IT was hot and humid the day Jennifer applied for her first job - a typical Philadelphia summer day. Un-perturbed by the heat, she was her usual jovial self as I piled her into her stroller and started off for Cherry Street. Poor child, she had no way of knowing she was about to join the ranks of the workers of the city of Philadelphia! But her mother's eye had caught the ad in the Sunday paper that read: ``Wanted: Mother and 18-month-old baby to pose for sculptor.'' Jennifer was about three months under the prescribed age, but very precocious, and as I looked at her jowlsy, cherubic face I told myself that the sculptor wouldn't be able to resist her.Skip to next paragraph
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I was right. She walked off with the job easily. After we had climbed the long narrow flight of stairs to the enormous studio above a garage, she began to look about her with her usual amiable curiosity at the various pieces of sculpture of all sizes and types that crowded the studio. She waited unconcernedly and patiently while several baby girls were interviewed by a tall, stern-faced woman with straight white hair pulled back in a knot. It was indeed a pleasant surprise to find that the sculptor was a woman, and that she didn't refer to herself as a ``sculptress.''
When Jennifer's turn to be interviewed came, the sculptor was obviously impressed with her extreme but nonboisterous joyousness. Although the sculptor was a reticent and noncommittal woman, her pleasure showed in her face in spite of herself, and I knew before she told me that Jennifer had landed her first job.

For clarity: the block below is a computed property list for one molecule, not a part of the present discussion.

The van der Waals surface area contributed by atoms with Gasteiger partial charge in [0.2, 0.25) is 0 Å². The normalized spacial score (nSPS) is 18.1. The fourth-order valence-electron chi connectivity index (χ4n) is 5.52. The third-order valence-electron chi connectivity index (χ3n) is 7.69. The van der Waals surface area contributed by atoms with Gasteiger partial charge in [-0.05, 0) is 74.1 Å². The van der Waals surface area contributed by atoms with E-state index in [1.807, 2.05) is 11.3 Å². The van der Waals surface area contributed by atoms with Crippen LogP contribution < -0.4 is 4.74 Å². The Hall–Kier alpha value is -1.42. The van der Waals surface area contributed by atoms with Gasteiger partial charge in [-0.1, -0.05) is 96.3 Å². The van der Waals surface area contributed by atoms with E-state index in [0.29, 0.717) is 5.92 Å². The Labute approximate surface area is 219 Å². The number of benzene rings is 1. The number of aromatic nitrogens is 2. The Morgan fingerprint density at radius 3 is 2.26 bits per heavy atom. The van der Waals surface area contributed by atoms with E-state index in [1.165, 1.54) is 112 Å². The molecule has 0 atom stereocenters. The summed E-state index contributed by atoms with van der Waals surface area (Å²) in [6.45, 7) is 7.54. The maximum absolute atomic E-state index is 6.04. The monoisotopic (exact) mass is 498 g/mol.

The ensuing appointments were among the most enjoyable hours I have ever spent. I was a bit disappointed when I learned that I would not be a part of the proposed piece but was there only to control the baby. But I resigned myself to letting Jennifer be the star - though I knew I'd be doing most of the work.
Holding an active baby in my lap for 15-minute periods and trying to keep her in something resembling the desired pose for at least one minute at a time was a challenge, indeed, but it was an enjoyable one.
Watching the deft fingers of the sculptor shaping the clay while she dispassionately expounded her views on the state of modern sculpture was fascinating, and I came to greatly admire this woman's integrity and dedication to her art. She had made a successful career, and several of her pieces were to be found in Philadelphia's various parks.
Jennifer was in the process of learning to talk, and it was difficult to restrain her from suddenly pointing enthusiastically at the various figures she spied on the studio shelves and exclaiming, ``Horsie!'' or ``Lion!'' or ``Baby!'' To her, this was another of the inexplicable adventures of life, and she accepted it with total enthusiasm.
When people asked the inevitable question, ``How's the baby?'' my husband would reply, ``Fine! She's got a job now, and she's earning more per hour than her old man!'' They would soon guess, of course, that she was modeling, and also that her hours of work were fewer by far than his, but it was fun to see the initial reaction.
The job lasted well into the fall, when a fire had to be lit in an old stove to keep the model reasonably warm. By that time her vocabulary had grown to such an extent that the artist and I had to pretty much give up our attempts at conversation. She now called our sculptor-employer unceremoniously by her last name only: ``Fountain.''
When the work was completed, we were presented with a photograph of it. A jovial cupid sat perched on top of a large shell, making a lovely, old-fashioned birdbath for some pleasant garden. I treasure this photo as a memento of my daughter's first working days.
When she was 3, I took her to try out for a job as a photographer's model, but she was highly suspicious of the whole business and in her good-natured way failed completely to cooperate. She never modeled again until her early 20s, when for a time she modeled shoes. Her life then flowed in other directions. But to have one's first working experience at such an early age in the high-ceilinged, sunlit loft of a sculptor was a good start.